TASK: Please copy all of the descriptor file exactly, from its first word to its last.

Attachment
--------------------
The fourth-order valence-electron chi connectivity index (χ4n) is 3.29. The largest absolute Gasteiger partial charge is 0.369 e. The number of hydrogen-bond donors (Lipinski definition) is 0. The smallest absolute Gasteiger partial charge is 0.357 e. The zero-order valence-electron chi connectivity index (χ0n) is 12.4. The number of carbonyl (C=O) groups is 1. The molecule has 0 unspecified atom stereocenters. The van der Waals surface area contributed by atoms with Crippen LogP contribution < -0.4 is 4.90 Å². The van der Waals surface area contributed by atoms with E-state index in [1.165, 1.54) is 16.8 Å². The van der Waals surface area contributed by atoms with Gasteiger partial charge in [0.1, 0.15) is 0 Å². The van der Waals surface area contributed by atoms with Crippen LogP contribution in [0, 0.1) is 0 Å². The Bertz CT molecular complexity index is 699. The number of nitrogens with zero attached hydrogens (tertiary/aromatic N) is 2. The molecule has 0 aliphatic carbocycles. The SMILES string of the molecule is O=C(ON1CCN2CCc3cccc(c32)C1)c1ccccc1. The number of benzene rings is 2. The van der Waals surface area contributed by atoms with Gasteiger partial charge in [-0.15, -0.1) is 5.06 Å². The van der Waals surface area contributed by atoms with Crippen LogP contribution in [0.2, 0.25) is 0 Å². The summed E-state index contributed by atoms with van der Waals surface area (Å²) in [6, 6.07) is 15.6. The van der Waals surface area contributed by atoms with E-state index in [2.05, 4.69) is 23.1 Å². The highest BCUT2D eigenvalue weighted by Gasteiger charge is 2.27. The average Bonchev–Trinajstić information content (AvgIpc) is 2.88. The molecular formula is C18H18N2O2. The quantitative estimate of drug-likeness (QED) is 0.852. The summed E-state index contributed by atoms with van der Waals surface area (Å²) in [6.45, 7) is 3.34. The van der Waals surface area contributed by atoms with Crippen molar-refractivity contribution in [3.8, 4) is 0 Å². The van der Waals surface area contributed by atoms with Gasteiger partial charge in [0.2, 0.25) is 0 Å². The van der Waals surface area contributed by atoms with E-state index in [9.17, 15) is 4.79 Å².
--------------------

The fourth-order valence-electron chi connectivity index (χ4n) is 3.29. The largest absolute Gasteiger partial charge is 0.369 e. The number of hydrogen-bond donors (Lipinski definition) is 0. The smallest absolute Gasteiger partial charge is 0.357 e. The zero-order valence-electron chi connectivity index (χ0n) is 12.4. The number of carbonyl (C=O) groups is 1. The molecule has 0 unspecified atom stereocenters. The van der Waals surface area contributed by atoms with Crippen LogP contribution < -0.4 is 4.90 Å². The van der Waals surface area contributed by atoms with E-state index in [1.165, 1.54) is 16.8 Å². The van der Waals surface area contributed by atoms with Gasteiger partial charge in [0.1, 0.15) is 0 Å². The van der Waals surface area contributed by atoms with Crippen LogP contribution in [0, 0.1) is 0 Å². The Bertz CT molecular complexity index is 699. The number of nitrogens with zero attached hydrogens (tertiary/aromatic N) is 2. The molecule has 0 aliphatic carbocycles. The SMILES string of the molecule is O=C(ON1CCN2CCc3cccc(c32)C1)c1ccccc1. The number of benzene rings is 2. The van der Waals surface area contributed by atoms with Gasteiger partial charge in [-0.15, -0.1) is 5.06 Å². The van der Waals surface area contributed by atoms with Crippen LogP contribution in [0.2, 0.25) is 0 Å². The summed E-state index contributed by atoms with van der Waals surface area (Å²) in [6, 6.07) is 15.6. The van der Waals surface area contributed by atoms with E-state index in [2.05, 4.69) is 23.1 Å². The highest BCUT2D eigenvalue weighted by Gasteiger charge is 2.27. The average Bonchev–Trinajstić information content (AvgIpc) is 2.88. The molecular formula is C18H18N2O2. The quantitative estimate of drug-likeness (QED) is 0.852. The summed E-state index contributed by atoms with van der Waals surface area (Å²) in [6.45, 7) is 3.34. The van der Waals surface area contributed by atoms with Crippen molar-refractivity contribution in [3.8, 4) is 0 Å². The van der Waals surface area contributed by atoms with Gasteiger partial charge in [0.2, 0.25) is 0 Å². The van der Waals surface area contributed by atoms with E-state index in [9.17, 15) is 4.79 Å².